Doctorow

On July 21st the world lost an important modern literary figure, E.L. Doctorow at the age of 84. Best known for his historical fiction such as ‘Ragtime’, ‘The March’ and ‘Billy Bathgate’ Doctorow was also an essayist and editor. Doctorow’s accolades include a National Book Award, two PEN/Faulkner Awards and a Library of Congress Prize for American Literature. In 2012 he was inducted as a member of the New York Writers Hall of Fame.

Born Edgar Lawrence Doctorow on January 6th, 1931 in the Bronx, New York. He was named after Edgar Allen Poe. In grade school he published his first effort called ‘The Beetle’ in the school’s literary magazine ‘Dynamo’ inspired after reading Kafka. He attended Kenyon College majoring in philosophy. In 1952 he graduated and went on to do his graduate studies at Columbia but was drafted after only completing one year. He served in the United States Army from 1954-1955 stationed in Germany.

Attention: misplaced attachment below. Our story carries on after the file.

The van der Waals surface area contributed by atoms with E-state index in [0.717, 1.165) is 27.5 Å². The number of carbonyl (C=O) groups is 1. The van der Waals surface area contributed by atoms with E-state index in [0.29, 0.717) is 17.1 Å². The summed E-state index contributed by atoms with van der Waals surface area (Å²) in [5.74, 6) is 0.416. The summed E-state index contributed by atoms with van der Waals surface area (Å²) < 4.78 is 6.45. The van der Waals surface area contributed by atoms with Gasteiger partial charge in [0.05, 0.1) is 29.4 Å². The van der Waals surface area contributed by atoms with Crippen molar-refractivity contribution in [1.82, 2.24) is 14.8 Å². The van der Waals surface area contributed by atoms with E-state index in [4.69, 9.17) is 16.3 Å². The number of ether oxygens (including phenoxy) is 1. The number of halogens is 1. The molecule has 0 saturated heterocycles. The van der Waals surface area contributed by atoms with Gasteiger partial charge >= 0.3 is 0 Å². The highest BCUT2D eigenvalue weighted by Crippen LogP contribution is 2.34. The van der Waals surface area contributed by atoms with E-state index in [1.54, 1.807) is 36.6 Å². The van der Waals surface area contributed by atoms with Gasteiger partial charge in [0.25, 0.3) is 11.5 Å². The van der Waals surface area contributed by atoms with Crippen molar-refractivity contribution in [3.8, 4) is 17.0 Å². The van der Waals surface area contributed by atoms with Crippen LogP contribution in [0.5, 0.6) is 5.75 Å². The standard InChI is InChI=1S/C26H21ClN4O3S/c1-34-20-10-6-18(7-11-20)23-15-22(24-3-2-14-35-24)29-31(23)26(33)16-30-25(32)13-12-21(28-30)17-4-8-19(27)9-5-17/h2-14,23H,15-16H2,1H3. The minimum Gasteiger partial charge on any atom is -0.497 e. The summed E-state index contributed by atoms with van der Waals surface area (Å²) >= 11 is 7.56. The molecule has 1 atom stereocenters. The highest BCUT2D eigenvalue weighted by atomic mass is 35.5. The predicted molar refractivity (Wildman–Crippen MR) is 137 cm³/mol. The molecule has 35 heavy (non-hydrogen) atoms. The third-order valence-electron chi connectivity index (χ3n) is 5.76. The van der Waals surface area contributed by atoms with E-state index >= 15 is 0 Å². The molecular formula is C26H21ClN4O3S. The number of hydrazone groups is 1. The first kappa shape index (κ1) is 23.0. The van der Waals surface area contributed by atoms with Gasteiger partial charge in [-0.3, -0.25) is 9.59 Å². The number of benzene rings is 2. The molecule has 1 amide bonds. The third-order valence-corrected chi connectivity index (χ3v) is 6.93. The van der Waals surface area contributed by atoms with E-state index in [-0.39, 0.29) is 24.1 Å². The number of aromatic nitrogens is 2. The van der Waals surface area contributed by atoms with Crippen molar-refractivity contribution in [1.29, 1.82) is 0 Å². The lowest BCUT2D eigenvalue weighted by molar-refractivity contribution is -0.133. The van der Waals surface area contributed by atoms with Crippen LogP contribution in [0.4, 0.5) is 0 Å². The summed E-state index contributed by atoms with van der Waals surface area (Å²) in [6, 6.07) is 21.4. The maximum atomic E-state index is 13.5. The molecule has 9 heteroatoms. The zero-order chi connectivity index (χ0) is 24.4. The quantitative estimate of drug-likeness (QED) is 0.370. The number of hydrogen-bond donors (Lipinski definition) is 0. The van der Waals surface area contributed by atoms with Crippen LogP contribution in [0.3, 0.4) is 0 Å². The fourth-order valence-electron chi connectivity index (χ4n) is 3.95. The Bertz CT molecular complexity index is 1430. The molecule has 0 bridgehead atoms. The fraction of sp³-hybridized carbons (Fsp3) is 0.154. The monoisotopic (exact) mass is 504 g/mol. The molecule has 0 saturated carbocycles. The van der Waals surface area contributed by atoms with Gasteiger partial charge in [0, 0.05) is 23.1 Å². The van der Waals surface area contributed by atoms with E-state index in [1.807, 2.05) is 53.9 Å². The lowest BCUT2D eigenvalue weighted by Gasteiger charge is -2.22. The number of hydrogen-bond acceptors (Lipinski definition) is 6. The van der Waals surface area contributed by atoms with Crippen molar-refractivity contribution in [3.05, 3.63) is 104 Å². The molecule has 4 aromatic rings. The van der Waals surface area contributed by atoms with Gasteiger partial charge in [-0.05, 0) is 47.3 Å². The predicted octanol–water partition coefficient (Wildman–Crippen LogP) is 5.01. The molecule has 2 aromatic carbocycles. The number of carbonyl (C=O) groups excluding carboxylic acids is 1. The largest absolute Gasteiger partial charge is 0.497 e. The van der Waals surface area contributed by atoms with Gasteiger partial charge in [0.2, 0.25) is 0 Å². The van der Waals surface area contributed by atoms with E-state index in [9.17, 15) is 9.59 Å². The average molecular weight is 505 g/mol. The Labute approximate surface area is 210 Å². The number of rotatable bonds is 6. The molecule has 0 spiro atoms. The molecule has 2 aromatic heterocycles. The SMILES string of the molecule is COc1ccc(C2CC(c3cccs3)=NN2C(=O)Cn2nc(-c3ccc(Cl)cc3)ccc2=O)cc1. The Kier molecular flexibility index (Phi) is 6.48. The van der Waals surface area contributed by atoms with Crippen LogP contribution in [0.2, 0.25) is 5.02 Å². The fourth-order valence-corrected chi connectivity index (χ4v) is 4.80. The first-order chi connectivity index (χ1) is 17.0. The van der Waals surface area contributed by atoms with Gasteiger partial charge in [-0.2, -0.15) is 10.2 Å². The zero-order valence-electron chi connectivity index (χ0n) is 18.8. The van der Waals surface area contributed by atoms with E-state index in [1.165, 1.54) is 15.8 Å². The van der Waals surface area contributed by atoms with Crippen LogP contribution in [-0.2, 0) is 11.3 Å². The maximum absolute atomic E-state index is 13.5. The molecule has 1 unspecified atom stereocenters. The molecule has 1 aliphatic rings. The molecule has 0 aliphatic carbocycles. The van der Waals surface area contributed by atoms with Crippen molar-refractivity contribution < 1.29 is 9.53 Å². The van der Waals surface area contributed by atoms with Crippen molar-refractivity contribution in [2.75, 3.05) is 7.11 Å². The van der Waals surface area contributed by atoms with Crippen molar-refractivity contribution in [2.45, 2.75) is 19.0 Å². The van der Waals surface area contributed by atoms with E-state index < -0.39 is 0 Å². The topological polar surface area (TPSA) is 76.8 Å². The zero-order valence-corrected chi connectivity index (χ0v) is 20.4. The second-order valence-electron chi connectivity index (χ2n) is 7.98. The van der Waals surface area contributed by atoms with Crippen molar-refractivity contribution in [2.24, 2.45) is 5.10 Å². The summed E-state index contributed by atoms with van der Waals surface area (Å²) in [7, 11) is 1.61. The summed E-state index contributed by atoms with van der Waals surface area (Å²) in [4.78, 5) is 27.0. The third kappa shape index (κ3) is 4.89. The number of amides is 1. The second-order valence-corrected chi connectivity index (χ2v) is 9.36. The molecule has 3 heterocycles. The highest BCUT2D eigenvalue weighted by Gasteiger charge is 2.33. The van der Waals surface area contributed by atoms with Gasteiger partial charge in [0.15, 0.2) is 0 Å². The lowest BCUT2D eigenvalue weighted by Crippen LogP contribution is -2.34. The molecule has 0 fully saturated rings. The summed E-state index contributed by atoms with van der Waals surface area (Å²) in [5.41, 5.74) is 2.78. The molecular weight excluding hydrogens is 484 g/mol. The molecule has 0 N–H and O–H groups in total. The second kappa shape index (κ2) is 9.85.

When Doctorow returned to the states he began work on his first novel which would become ‘Welcome to Hard Times’. Published in 1960 it was received with positive reviews however did not lead additional work. He would spend nine years as an editor before pursuing writing as a full time career. He worked with authors like Ian Flemming and Ayn Rand as well as James Baldwin and Norman Mailer. In 1971 his next novel ‘The Book of Daniel’ was published. From then on he wrote and published continuously and worked as a professor at several universities.

Doctorow’s career has yielded twelve novels, four collections of stories as well as eight collections of essays and numerous stories published in magazines and literary journals. He passed away Tuesday after a battle with lung cancer. His literary legacy will be felt for years to come and his influence on storytelling and the historical narrative have set the standard for future novelists.

Landmark Books has a large selection of books by E.L. Doctorow so if you’re not familiar with his work come in and take a look today.

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